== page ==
Getting the best out of Azure AD


I spent some time with a customer yesterday who had a particular requirement around securing access to Office 365.  After a quick discussion it emerged they had paid for Azure AD Premium (via EMS licensing) but weren't using key features that would help address their requirement.  After 10 mins of walking through Azure AD features we looked at Conditional Access and discussed what policy to deploy to meet their requirement. This got me thinking...what "no brainer" Azure AD features would I recommend customers deploy\use straight away?

This is my top 5 list. (some features only require a single Azure AD Premium License, some require all users to be licensed and some require a small number of licenses.)

1.Enable Azure AD Privileged Identity Management (PIM) - You only need Azure AD P2 licenses assigned to administrators to use this. PIM will add a change control\approval process to the use of Azure AD\Azure admin accounts to provide "Just in Time" access. It achieves this by converting the type of your Azure AD admin roles from "permanent" to "eligible". This allows your organisation to approve (or deny) requests for administration rights for "eligible" administrators as and when they are needed. A very important tool to further protect the most important accounts in Azure AD. PIM controls the who, when and for how still need to control the what. The principles of "least privilege" still apply and regular reviews of Administrators access need to be performed. Azure\Office 365\Azure AD have extensive RBAC models but it is easy to create custom roles to ensure that the bare minimum is granted to an administrator. PIM and "Access Reviews" helps you determine what administration roles have access to, when the access has been used and you should perform regular reviews as to what administration rights an individual should have.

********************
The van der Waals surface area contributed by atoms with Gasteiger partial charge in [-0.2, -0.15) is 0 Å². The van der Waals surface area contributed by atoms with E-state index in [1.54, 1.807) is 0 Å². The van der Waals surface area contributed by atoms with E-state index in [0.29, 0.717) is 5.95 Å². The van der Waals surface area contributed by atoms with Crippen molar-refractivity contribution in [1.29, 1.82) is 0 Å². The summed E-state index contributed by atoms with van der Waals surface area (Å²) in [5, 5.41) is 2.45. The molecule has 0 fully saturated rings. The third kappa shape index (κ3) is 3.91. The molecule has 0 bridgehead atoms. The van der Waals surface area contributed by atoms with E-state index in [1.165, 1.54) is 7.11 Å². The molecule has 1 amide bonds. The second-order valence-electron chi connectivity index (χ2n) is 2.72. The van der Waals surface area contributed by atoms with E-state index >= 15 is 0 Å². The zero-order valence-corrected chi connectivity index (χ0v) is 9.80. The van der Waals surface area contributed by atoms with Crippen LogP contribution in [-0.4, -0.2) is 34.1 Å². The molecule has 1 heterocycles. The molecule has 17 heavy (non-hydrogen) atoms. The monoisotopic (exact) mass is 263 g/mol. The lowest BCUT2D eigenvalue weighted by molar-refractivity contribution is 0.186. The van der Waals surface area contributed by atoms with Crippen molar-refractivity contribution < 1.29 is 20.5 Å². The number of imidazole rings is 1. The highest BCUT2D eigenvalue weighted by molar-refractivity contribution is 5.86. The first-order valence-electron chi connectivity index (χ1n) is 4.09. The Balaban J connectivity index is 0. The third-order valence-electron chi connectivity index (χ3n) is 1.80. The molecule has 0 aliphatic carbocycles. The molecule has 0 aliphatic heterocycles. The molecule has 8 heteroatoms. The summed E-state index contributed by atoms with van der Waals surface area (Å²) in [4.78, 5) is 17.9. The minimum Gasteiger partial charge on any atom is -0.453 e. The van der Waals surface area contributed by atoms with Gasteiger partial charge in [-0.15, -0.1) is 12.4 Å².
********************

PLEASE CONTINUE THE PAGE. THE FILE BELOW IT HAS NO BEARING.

2.Configure Azure AD Conditional Access - This functionality is included with Azure AD Premium and licensed on a per user basis (if you have EMS licensing then you likely are covered for those users). Conditional Access works by providing you the ability to allow\deny access or potentially step up authentication based on the following parameters. (In my customers scenario we were able to set up a policy and apply to test users within minutes)

  • Group membership - Allow users to access a resource if they are a member of a group.
  • Location - Allow, Deny users based on the location from which they are trying to access resources (IP\Country Based).
  • Device Platform - Allow or Deny users to access a resource based on the OS of the device they are trying to access from.
  • Device State - The ability to enable\disable a device and include the state of the device in the authorisation decision. i.e. require that users accessing Exchange from a browser on an unknown device perform MFA.
  • Sign-in and user risk - Advanced protection to determine the risk of the access request. I.e. user is attempting to logon from USA and had previously logged on from UK 5 mins earlier (Available with Azure Identity Protection - P2).